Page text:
PASCO COUNTY, FL – The Coalition for the Homeless of Pasco County expects to learn this summer whether it will receive funding it needs to continue with plans to convert two buildings on the site of the former Boys and Girls Club on Youth Ln. in Port Richey into a family shelter and office space.

  • Coalition for the Homeless waiting to recieve funding
  • Commisoners will vote whether to fund project 
  • Lack of homeless shelters in Pasco County 
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“My expectation remains positive that the county has made this a priority and, clearly, it’s something that we need,” said coalition CEO Don Anderson.

You don’t have to look much farther than the vacant property itself to see that need on full display. A Spectrum Bay News 9 crew found a homeless camp set up at the back of one of the buildings this week.

“In the time that we were away, several individuals made their way into the building and are staying there,” said Anderson. “We’ve asked them to leave, and they’re very respectful, but it’s very, very common to find these camps in the county.”

The Pasco County Board of County Commissioners gave its approval last June for the coalition to lease the property. Anderson said since then, designs have been drawn up and a construction company has been selected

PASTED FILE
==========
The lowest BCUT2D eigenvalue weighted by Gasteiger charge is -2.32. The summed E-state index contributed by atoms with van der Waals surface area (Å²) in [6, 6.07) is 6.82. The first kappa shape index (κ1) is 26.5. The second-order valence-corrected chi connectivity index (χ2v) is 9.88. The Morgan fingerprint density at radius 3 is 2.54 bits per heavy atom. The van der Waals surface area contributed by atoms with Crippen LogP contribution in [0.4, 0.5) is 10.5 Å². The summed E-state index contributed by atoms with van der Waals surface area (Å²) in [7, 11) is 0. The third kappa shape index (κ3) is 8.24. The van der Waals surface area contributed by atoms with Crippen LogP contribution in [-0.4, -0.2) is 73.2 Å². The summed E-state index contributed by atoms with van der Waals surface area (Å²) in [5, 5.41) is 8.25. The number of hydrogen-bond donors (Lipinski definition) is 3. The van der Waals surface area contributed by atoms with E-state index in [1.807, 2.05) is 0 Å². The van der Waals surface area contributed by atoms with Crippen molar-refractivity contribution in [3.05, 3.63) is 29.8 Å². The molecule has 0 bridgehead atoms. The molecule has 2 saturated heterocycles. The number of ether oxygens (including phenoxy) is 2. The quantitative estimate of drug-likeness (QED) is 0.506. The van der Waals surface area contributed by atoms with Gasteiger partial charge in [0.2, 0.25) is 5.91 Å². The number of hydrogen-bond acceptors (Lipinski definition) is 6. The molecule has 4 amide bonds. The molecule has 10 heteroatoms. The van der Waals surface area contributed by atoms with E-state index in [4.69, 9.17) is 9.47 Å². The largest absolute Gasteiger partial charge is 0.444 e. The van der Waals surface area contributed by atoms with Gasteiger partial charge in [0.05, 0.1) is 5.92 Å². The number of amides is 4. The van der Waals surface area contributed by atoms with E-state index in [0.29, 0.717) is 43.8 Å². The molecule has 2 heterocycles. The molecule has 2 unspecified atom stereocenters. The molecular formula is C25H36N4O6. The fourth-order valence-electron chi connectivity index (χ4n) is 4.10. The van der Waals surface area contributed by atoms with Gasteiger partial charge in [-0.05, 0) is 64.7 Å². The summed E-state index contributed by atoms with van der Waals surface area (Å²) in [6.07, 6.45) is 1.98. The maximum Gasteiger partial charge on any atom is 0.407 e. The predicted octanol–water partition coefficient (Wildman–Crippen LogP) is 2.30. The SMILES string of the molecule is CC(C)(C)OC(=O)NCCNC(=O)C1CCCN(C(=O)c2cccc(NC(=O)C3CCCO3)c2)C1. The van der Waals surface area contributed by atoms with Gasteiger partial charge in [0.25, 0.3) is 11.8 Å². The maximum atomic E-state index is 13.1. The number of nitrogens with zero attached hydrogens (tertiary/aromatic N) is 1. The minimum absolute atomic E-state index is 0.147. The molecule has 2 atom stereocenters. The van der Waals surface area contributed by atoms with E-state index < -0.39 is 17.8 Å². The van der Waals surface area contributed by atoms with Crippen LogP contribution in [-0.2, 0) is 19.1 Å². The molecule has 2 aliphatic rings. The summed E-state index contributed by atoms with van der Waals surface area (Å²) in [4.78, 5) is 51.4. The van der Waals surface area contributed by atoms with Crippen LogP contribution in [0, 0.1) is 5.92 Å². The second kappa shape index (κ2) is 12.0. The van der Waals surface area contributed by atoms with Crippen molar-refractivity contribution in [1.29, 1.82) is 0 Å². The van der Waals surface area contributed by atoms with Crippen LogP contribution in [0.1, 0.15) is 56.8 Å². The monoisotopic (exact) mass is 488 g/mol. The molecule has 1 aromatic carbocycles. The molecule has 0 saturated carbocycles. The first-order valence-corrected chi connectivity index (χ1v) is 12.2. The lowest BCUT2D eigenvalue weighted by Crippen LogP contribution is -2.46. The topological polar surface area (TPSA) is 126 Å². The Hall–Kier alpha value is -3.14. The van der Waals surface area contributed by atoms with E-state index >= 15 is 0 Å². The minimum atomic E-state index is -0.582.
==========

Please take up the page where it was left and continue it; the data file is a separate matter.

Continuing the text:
According to Anderson, the county made a prior commitment of $539,000 to the project, and now the coalition needs $812,000 more to fully fund the $1.35 million conversion.

“We don’t have resources in this order of magnitude beyond what the county could supply us with. There are some monies available, but really the monies that would be available to us would be more on the operational level,” Anderson said.

A county spokesperson confirms that the coalition has applied for Community Development Block Grant (CDBG) funds for the project. A review committee is expected to rank all of the applications, and then an action plan will be prepared for public comment and released in early July.

A public hearing will be held on July 9, and commissioners will vote August 6 whether to fund the proposed projects.

Anderson said the shelter will be able to accommodate 18-36 people belonging to families that are trying to work their way toward permanent housing. It will include nine bedrooms and a common area.

Anderson said the shelter is important for a number of reasons: the lack of affordable housing in the county, lack of homeless shelters, and the large amount of households found by the United Way’s latest ALICE Report (Asset Limited, Income Constrained, Employed) to include people who are employed, yet not earning enough to meet basic needs.

“Anytime these families and individuals are spending 50, 60, 70, 80% of their income on housing, we know it’s only a matter of time until they have a car problem, a health issue, and the find themselves out on the street,” said Anderson.

If the funding doesn’t come through, Anderson said the project won’t be able to move forward.